Schneiderman announced he was investigating the Trump Foundation in mid-September. Initial investigations revealed that Trump used his charity's money to make an illegal political donation and even purchased a painting of himself.
4. Trump suggests veterans with PTSD are not strong.
While addressing a panel for the Retired American Warriors PAC in Virginia on Monday, Trump suggested that veterans suffering from PTSD were not strong enough to handle it.
"When people come back from war and combat and they see things that maybe a lot of the folks in this room have seen many times over and you're strong and you can handle it, but a lot of people can't handle it," Trump said.
Though Trump did say access to mental health care for veterans requires improvement, people on Twitter were quick to point out his misstep:
I guess my buddy who I deployed with, who suffered from PTSD, and who took his own life wasn't as strong as a roomful of Trump's supporters. https://t.co/iLb5V4PYs8— Corbin Reiff (@CorbinReiff) October 3, 2016
Trump has some nerve saying veteran's with PTSD aren't strong when he skipped service all together by saying he had "bone spurs."— Calvin (@calvinstowell) October 3, 2016
Trump insulted POWs, attacked Gold Star families, & says PTSD is for the weak. Our military deserves better than this chickenhawk fraud.— Evan McMullin 🇺🇸 (@EvanMcMullin) October 3, 2016
My God. Shame on Trump for attacking bravest who return suffering from PTSD. This from a man who dodged draft & shunned any public service.— John Weaver (@jwgop) October 3, 2016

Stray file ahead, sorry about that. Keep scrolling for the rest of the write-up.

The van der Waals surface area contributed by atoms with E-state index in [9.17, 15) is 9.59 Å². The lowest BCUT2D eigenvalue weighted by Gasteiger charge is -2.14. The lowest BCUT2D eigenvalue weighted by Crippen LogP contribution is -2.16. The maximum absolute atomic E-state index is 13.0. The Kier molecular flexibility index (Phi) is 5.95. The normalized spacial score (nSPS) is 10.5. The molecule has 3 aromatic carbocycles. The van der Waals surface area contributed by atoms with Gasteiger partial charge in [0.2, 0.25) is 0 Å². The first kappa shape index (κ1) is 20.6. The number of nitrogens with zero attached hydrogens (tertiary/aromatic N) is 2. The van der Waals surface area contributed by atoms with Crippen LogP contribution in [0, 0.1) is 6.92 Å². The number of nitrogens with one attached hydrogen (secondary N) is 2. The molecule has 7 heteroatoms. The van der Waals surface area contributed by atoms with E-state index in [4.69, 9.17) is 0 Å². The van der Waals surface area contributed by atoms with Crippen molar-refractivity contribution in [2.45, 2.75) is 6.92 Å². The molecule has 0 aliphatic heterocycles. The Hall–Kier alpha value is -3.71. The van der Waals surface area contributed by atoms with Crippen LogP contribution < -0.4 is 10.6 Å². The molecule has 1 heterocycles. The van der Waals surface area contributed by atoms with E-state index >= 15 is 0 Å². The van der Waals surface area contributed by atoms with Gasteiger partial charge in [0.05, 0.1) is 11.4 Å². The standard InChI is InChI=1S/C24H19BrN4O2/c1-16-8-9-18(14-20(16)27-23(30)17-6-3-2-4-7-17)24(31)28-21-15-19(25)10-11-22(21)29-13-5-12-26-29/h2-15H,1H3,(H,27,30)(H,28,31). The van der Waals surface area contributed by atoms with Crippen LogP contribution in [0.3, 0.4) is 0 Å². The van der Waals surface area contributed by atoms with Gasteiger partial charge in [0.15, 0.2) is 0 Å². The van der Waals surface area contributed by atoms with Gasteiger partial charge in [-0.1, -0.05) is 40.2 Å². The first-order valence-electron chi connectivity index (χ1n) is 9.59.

5. He mocks Hillary Clinton's pneumonia at a campaign rally.
Donald Trump mocks Hillary Clinton over her pneumonia outbreak pic.twitter.com/feHjV6cLDa— The Telegraph (@Telegraph) October 2, 2016
At a campaign rally in Pennsylvania on Saturday, Trump impersonated the viral video of Clinton staggering to her car at the Sept. 11 memorial. Clinton, who was diagnosed with pneumonia, had to leave the memorial early because she was ill. Trump mocked her weakness, saying, "She's supposed to fight all these different things, and she can't make it 15 feet to her car," he said.
Unfortunately this is not the first time Trump has ridiculed someone for an ailment. Last November, Trump was sharply criticized for mocking a reporter who has congenital joint condition, according to the BBC.
6. Documents reveal The Trump Organization did business with an Iranian bank tied to terrorism.
The International Consortium of Investigative Journalists (ICIJ) recently reviewed public records pertaining to the Trump Organization's business dealings. Their investigation found that one of Trump's tenants at one of his Manhattan real estate holdings was Bank Melli from 1998 to 2003. Bank Melli is a state-operated bank in Iran that the United States government has accused of sponsoring terrorism.
It's unclear whether accepting rent payments from the Bank was illegal despite the government-imposed prohibition on business with Iran, because there are some exceptions to the embargo. Iranian businesses were given licenses to operate in the US and, according to ICIJ, "If the payments were licensed, it may have been legally difficult for the Trump Organization to evict the bank."
Trump's dealings with a bank controlled by the Iranian government are problematic for another reason, though. The ICIJ also points out his hypocrisy related to foreign policy: while Trump accuses the Clinton of pay for play, he himself accepted money from a government that is uncooperative with the United States.
Richard Nephew, who worked for the State Department as a coordinator of sanctions policy, told the ICIJ, "It suggests that his principles are pretty flexible when it comes to him getting paid." The Trump campaign did not answer any questions about Bank Melli when asked by ICIJ.
It's only Monday, and Trump has already amassed a hefty list of scandals. Who knows what he will do the rest of the week? We can predict one thing, though: Trump is going to come out swinging during Sunday's second presidential debate.